Baltimore will never lead the league in passing; in fact, they likely will never be top half. In 2021, it just needs to tick upwards. Even in the 14-2 season, Baltimore was close to 30 pass attempts per game. Variance, a slightly worse defense, and the addition of passing weapons could change that moving forward.
NFL Trends – Can Low Volume Support High-End Wide Receiver Production?
While the notion that variance could lead to an uptick in passing attempts, it needs to be proven that low pass-attempt teams can support high-end wide receivers. In 2020, the bottom ten passing teams supported four top-12 wide receivers, and one team supported two (Minnesota). Looking at the list, it’s easy to see the path forward for Rashod Bateman.
Most are alpha wide receivers (Davante Adams and AJ Brown) or in a condensed target share (Justin Jefferson and Adam Thielen). The other teams in the bottom ten include New England, both New York franchises, Cleveland, New Orleans, and Houston. Houston managed to support Will Fuller as a fantasy WR1 until his suspension and Brandin Cooks finished as WR16 on the season. The other franchises (outside of New Orleans who had Michael Thomas miss most of the year) boast some of the worst groups of wide receivers in the league. Other bottom-half passing offenses like Seattle and Carolina supported multiple top-12 (Seattle) and top-24 (Carolina) wide receivers among them.
One important factor is that most of the wide receivers finishing in the top-12 play with good quarterbacks. Sam Darnold and Cam Newton aren’t likely to support high-end finishers on low volume. Quarterbacks like Russell Wilson and Aaron Rodgers can. Based on the data above, Lamar Jackson fits into this passing tier. With the second-best depth-adjusted accuracy percentage in 2020, Jackson can not only thrive from an accuracy perspective but can also leverage his cannon of an arm.
What Will it Take for Rashod Bateman to Succeed?
Based on the data above, we can craft a path for Bateman’s long-term success. He can be a viable fantasy starter and a player who can finish at the high-end of his position yearly.
First, Bateman must be a good NFL player. Can he assume the role of a prototypical X or even a possession wide receiver like Keenan Allen at the next level? His analytics, film, and draft capital all suggest that it’s a possibility. An early breakout, Bateman profiles as that focal point of an offense at the next level. Given his first-round draft capital, Baltimore could see the same. The above portion of the article is written as though Bateman is locked in to succeed, and while his profile resembles a likely hit, it is still far from guaranteed. At the end of the day, it’s important to remember we’re still playing the odds.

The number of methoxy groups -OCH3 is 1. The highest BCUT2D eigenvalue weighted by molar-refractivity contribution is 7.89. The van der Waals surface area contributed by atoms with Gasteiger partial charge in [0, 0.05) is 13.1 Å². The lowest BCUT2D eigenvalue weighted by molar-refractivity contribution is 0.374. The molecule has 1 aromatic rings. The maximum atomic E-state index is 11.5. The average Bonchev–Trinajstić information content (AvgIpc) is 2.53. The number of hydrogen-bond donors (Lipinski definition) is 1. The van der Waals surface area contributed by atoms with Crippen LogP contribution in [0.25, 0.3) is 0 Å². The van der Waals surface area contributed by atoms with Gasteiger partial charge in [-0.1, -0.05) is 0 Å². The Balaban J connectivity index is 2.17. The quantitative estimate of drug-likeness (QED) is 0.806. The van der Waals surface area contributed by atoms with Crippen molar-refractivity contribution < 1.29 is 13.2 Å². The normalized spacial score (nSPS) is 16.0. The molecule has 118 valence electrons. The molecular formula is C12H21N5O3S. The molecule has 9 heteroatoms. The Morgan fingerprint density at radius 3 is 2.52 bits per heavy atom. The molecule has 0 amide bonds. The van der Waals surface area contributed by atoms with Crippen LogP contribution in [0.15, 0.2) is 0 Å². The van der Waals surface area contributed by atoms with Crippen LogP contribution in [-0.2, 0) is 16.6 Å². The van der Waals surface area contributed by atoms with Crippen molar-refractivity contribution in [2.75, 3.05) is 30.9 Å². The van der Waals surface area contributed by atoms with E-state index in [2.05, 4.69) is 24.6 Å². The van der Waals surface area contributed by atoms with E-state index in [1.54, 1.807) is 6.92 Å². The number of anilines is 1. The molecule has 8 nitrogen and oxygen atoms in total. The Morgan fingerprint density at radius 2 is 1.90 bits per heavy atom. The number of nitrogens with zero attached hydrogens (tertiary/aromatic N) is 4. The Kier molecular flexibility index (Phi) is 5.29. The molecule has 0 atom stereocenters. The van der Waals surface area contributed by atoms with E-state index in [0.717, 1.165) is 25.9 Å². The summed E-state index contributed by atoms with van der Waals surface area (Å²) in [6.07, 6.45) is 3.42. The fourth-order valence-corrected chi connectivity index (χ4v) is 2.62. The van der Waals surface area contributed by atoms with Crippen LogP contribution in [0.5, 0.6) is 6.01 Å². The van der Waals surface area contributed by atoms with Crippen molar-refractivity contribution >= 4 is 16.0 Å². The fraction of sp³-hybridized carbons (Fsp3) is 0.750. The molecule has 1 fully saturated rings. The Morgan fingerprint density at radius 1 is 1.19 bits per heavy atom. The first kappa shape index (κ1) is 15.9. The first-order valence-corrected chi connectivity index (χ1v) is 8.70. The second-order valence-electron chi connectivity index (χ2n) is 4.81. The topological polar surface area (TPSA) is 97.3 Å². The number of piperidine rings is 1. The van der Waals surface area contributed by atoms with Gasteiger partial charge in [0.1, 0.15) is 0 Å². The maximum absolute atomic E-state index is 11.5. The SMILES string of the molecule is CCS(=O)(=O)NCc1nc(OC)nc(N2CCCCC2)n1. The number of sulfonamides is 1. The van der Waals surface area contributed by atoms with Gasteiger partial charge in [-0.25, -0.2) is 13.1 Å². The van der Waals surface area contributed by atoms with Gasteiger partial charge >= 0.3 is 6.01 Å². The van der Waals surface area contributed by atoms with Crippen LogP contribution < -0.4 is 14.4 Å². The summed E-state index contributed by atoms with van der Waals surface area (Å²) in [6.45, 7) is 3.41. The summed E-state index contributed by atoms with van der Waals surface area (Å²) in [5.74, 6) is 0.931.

Second, variance has to exist. As the least aggressive passing team since 2013, Baltimore should see a regression to the mean – or at least their mean. It’s foolhardy to assume that they can get to league average in pass attempts per game. As shown above, that doesn’t need to happen – it just needs to normalize some. Their 2019 average of 29.4 per game was accomplished during a dominant season where logically, they would have to throw even less than they did in 2020. Sometimes variance leads to situations like this where the team was worse, but they needed to throw even less.
Third, Baltimore needs to use him as their primary receiving option, or it needs to be a condensed target share. Both scenarios are a possibility. Drafting a wide receiver like Bateman in the first could signal Baltimore plans to deploy him as a focal point of their offense. His drafting is categorically different than Brown, an undersized speedster. It’s an important role for the Ravens but not a role that should command a large target share. With over 100 targets last season, the Ravens attempted to use him in a variety of ways. However, his inefficiency (70th in yards per target and 81st in true catch percentage), despite a 25.8% target share, was likely one of the factors leading to the pick of a potential X-wide receiver.
If Baltimore doesn’t feature him, the other path to relevancy is the narrowed target share. Similar to how the Vikings and Seahawks operated in 2020, both used two primary pass-catchers while leaving mostly scraps for the others. If these were to play out for Baltimore, the likely scenario includes Bateman as the alpha, Mark Andrews as the second leading target, and Marquise Brown as the deep threat. Lamar Jackson’s historical reluctance to target running backs means a condensed target share of three at the top is a possibility.
Throughout this article, I’ve laid out the case for Rashod Bateman and what his path to high-end fantasy success looks like. To make this conclusion actionable, it’s important to speak to how he should be treated in rookie drafts. Given his prospect profile, Bateman was a tier two wide receiver for most analysts with alpha traits and target hog upside. Nothing about his profile has changed, but the landing spot in Baltimore has cast doubt. Although a few days removed from the NFL draft, Bateman is being moved down ranks due to the landing spot and, based on the case above, unfairly so. Wherever Bateman was ranked pre-draft is where he should remain. Repeating the mistake of AJ Brown is avoidable.